The camp’s unique take on goalie development is evident in every aspect. During each on-ice session, the players are rotated through six stations where they participate in a new drill, often from a coach they’ve never worked with.  Between reps, the counselors spend time with the participants, mentoring them on a range of topics from the recruiting process to how to implement a new skill. Perhaps, most importantly, the coaches create a culture that encourages kids to be open to trying new things, even if it contradicts what they’ve been taught previously.

“The best part is that there isn’t a right or wrong way,” explained three-time participant and three-time counselor Amanda Koep.  “All of these coaches know that, and that’s what these coaches strongly encourage, ‘This is just one way to get from pipe to pipe’. It’s not, ‘Oh my gosh, you’re doing it wrong’. It’s, ‘Let’s try this’ and I think that’s very, very beneficial for a lot of people.”

With the goalies experiencing so many new drills and styles in just four days, it can be information overload. For many of them, that’s a good thing because they may not have a full time goalie coach on their high school team, but the challenge becomes how to capture the most important details so they can continue to hone those skills.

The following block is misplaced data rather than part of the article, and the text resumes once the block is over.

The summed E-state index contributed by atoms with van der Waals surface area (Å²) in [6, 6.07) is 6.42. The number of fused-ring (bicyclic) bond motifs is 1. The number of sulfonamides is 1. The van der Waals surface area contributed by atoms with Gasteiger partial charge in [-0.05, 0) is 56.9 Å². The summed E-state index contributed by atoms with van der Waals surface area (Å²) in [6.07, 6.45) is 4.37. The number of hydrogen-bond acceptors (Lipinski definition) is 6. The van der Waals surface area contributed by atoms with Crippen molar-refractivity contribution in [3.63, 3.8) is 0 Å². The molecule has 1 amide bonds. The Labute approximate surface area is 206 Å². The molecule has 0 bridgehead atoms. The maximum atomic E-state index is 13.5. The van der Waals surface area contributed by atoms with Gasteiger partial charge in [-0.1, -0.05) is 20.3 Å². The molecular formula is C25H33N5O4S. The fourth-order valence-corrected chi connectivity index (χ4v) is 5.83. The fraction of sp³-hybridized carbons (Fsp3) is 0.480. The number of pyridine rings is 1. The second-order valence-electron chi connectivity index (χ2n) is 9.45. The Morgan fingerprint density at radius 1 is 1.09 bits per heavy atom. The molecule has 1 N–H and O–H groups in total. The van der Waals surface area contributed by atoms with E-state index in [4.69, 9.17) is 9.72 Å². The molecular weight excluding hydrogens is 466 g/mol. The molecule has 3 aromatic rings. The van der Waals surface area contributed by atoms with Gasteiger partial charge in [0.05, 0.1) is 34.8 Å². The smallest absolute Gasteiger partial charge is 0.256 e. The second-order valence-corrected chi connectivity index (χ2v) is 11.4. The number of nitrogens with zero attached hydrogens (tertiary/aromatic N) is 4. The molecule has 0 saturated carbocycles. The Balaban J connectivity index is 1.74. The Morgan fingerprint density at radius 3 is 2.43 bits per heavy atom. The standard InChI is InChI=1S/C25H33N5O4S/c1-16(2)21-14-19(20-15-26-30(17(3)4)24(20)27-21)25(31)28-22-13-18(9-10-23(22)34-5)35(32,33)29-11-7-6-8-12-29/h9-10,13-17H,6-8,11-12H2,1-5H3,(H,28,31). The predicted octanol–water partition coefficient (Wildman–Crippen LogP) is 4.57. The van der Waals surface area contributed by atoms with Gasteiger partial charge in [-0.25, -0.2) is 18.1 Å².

“The kids that are really paying attention take notes after each session,” said Carroll. “They’ll show me their notebook at the end of camp and say look at all of the stuff I’ve learned. High school kids taking notes in the summer on goalie development. I think it’s awesome. Those are the kids that truly want to get better. You have kids that want to play D-I hockey and D-III hockey, and they’re making the most of this experience.”

If history is an indicator, several of these players will eventually find themselves achieving that goal in the next few years as the camp has a growing list of boys and girls that have gone onto collegiate hockey.

“A couple years ago we had Zane McIntyre come through as a counselor,” said Carroll. “He came through as a high school kid. He won the Mike Richter Award as college hockey’s top goalie and signed a pro contract. Adam Wilcox did the same thing. He came through our camp as a high school player and came back as a counselor. We know that we’re helping in some manner. Are we the reason they’re at that level? No, but we know that we’ve helped them in some aspect of their game.”

The goalie camp is an official component of the CCM Minnesota Hockey High Performance programs which are conducted in conjunction with USA Hockey and are referred to as "Select" programs in other part of the country. The camp is named in honor of Dave Peterson, a former Minneapolis Southwest High School hockey coach, who was a passionate leader in goalie development for USA Hockey and served as the head coach of the U.S. men’s Olympic hockey teams in 1988 and 1992.